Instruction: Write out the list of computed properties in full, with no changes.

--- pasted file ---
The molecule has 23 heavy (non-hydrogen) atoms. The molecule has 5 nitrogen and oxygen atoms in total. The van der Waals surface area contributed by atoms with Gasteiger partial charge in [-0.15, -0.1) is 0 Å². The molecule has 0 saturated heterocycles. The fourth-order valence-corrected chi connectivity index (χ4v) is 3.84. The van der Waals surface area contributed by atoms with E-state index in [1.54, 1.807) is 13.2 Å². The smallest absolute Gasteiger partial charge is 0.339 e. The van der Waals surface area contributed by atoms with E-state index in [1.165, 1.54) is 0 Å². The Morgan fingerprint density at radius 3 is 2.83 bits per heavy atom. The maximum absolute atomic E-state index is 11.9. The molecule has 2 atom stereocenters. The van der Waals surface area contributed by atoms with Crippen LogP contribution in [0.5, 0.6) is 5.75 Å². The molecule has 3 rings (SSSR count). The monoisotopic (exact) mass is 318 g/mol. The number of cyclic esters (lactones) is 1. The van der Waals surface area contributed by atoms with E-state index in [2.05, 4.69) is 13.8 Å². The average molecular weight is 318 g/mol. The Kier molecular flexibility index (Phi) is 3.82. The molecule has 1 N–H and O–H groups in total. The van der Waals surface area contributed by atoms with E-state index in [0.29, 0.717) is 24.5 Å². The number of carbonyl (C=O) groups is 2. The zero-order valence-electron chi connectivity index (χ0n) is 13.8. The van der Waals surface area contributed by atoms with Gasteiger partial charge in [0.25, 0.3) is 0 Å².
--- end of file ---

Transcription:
The molecule has 23 heavy (non-hydrogen) atoms. The molecule has 5 nitrogen and oxygen atoms in total. The van der Waals surface area contributed by atoms with Gasteiger partial charge in [-0.15, -0.1) is 0 Å². The molecule has 0 saturated heterocycles. The fourth-order valence-corrected chi connectivity index (χ4v) is 3.84. The van der Waals surface area contributed by atoms with E-state index in [1.54, 1.807) is 13.2 Å². The smallest absolute Gasteiger partial charge is 0.339 e. The van der Waals surface area contributed by atoms with E-state index in [1.165, 1.54) is 0 Å². The Morgan fingerprint density at radius 3 is 2.83 bits per heavy atom. The maximum absolute atomic E-state index is 11.9. The molecule has 2 atom stereocenters. The van der Waals surface area contributed by atoms with Crippen LogP contribution in [0.5, 0.6) is 5.75 Å². The molecule has 3 rings (SSSR count). The monoisotopic (exact) mass is 318 g/mol. The number of cyclic esters (lactones) is 1. The van der Waals surface area contributed by atoms with E-state index in [2.05, 4.69) is 13.8 Å². The average molecular weight is 318 g/mol. The Kier molecular flexibility index (Phi) is 3.82. The molecule has 1 N–H and O–H groups in total. The van der Waals surface area contributed by atoms with E-state index in [0.29, 0.717) is 24.5 Å². The number of carbonyl (C=O) groups is 2. The zero-order valence-electron chi connectivity index (χ0n) is 13.8. The van der Waals surface area contributed by atoms with Gasteiger partial charge in [0.25, 0.3) is 0 Å².